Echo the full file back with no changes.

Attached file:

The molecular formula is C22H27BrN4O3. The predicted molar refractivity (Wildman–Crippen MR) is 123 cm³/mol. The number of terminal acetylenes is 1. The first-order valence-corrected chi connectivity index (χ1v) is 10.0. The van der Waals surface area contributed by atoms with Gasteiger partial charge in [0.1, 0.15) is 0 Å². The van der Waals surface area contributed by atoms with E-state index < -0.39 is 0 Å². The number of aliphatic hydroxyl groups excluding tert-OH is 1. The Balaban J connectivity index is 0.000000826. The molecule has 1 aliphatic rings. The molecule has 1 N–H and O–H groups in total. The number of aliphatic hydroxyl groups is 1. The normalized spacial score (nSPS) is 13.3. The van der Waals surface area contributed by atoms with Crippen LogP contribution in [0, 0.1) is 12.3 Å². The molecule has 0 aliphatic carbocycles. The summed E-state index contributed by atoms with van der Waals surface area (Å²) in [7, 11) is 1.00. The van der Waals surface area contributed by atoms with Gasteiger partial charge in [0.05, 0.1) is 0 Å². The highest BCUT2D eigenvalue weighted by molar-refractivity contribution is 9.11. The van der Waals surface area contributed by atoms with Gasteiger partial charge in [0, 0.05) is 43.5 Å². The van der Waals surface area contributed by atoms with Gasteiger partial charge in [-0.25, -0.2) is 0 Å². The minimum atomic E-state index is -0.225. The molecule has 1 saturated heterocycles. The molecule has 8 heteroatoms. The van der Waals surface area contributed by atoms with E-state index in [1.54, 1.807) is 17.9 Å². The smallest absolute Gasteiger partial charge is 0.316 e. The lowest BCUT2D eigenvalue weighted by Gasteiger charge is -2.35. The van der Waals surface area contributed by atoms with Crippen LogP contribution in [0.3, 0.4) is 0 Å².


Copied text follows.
The molecular formula is C22H27BrN4O3. The predicted molar refractivity (Wildman–Crippen MR) is 123 cm³/mol. The number of terminal acetylenes is 1. The first-order valence-corrected chi connectivity index (χ1v) is 10.0. The van der Waals surface area contributed by atoms with Gasteiger partial charge in [0.1, 0.15) is 0 Å². The van der Waals surface area contributed by atoms with E-state index < -0.39 is 0 Å². The number of aliphatic hydroxyl groups excluding tert-OH is 1. The Balaban J connectivity index is 0.000000826. The molecule has 1 aliphatic rings. The molecule has 1 N–H and O–H groups in total. The number of aliphatic hydroxyl groups is 1. The normalized spacial score (nSPS) is 13.3. The van der Waals surface area contributed by atoms with Crippen LogP contribution in [0, 0.1) is 12.3 Å². The molecule has 0 aliphatic carbocycles. The summed E-state index contributed by atoms with van der Waals surface area (Å²) in [7, 11) is 1.00. The van der Waals surface area contributed by atoms with Gasteiger partial charge in [0.05, 0.1) is 0 Å². The highest BCUT2D eigenvalue weighted by molar-refractivity contribution is 9.11. The van der Waals surface area contributed by atoms with Gasteiger partial charge in [0, 0.05) is 43.5 Å². The van der Waals surface area contributed by atoms with Gasteiger partial charge in [-0.25, -0.2) is 0 Å². The minimum atomic E-state index is -0.225. The molecule has 1 saturated heterocycles. The molecule has 8 heteroatoms. The van der Waals surface area contributed by atoms with E-state index in [1.54, 1.807) is 17.9 Å². The smallest absolute Gasteiger partial charge is 0.316 e. The lowest BCUT2D eigenvalue weighted by Gasteiger charge is -2.35. The van der Waals surface area contributed by atoms with Crippen LogP contribution in [0.3, 0.4) is 0 Å².